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Mississippi Suing Feds Over Flood Insurance Hikes

JACKSON, Miss.–The Mississippi Department of Insurance is suing the federal government to try and stop flood insurance rate hikes from going into place.

That’ll happen October 1 under the National Flood Insurance Program unless something is done.

“You’re going to see some policies that are $400 a year and being subsidized going up to $14,000 in some cases,” said state insurance commissioner Mike Chaney.

That type of increase is obviously not feasible for most Americans according to the state.

“A lot of the other commissioners and I are very concerned about how people can stand a 1,600 percent rate increase,” he said. “It’s one that will affect their pocket book.”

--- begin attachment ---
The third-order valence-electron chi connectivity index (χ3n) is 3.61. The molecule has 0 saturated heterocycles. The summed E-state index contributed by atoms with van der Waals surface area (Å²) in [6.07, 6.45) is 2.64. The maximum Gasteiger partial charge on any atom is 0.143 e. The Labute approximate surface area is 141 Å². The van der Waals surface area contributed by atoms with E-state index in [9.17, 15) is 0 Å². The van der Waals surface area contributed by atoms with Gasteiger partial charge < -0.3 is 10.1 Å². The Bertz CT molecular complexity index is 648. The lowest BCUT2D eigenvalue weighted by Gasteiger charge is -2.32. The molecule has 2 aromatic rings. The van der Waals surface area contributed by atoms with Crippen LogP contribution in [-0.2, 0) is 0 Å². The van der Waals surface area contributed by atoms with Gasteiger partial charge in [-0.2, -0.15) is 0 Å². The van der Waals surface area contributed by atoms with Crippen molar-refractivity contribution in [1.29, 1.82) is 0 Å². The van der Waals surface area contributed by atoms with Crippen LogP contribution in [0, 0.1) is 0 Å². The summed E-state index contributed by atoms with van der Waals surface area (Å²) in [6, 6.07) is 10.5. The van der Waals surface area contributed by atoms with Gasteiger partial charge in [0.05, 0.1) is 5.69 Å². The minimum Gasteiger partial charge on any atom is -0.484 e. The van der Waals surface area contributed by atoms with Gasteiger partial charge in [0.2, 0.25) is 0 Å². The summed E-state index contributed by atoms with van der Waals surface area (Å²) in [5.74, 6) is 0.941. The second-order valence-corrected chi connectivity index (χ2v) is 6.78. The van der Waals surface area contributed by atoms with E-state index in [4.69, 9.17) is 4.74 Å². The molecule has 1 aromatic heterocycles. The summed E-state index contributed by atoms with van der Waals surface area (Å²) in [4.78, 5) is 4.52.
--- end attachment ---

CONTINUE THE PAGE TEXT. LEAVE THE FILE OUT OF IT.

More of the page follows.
In 2012 the Biggert-Waters Flood Insurance Reform Act removed subsidies for properties in flood zones, which equates out to about 14 percent of people in Mississippi.

“What’s causing it is what is causing Obamacare to be so bad,” he said. “They passed a bill they didn’t read.”

The lawsuit filed says that over 17 million people in the U.S. live where flood insurance is mandatory but one of the huge problems is that over 40 percent of them have low to median household income.

Oddly enough there is an affordability study going on currently to look at the possible costs problem, but it’ still not finish.

Mississippi is saying in their lawsuit that FEMA was obligated to give Congress the affordability study this last spring but failed, and is asking the rate increases be blocked until FEMA does so.

“Mississippi and a couple of others states have been totally re-mapped due to Hurricane Katrina,” said Chaney. “This means that Mississippi’s citizens will be among the first in the nation to have these drastic rate increases imposed, and that Mississippi’s citizens will pay for them many years before citizens of other states are required to do likewise.”

 

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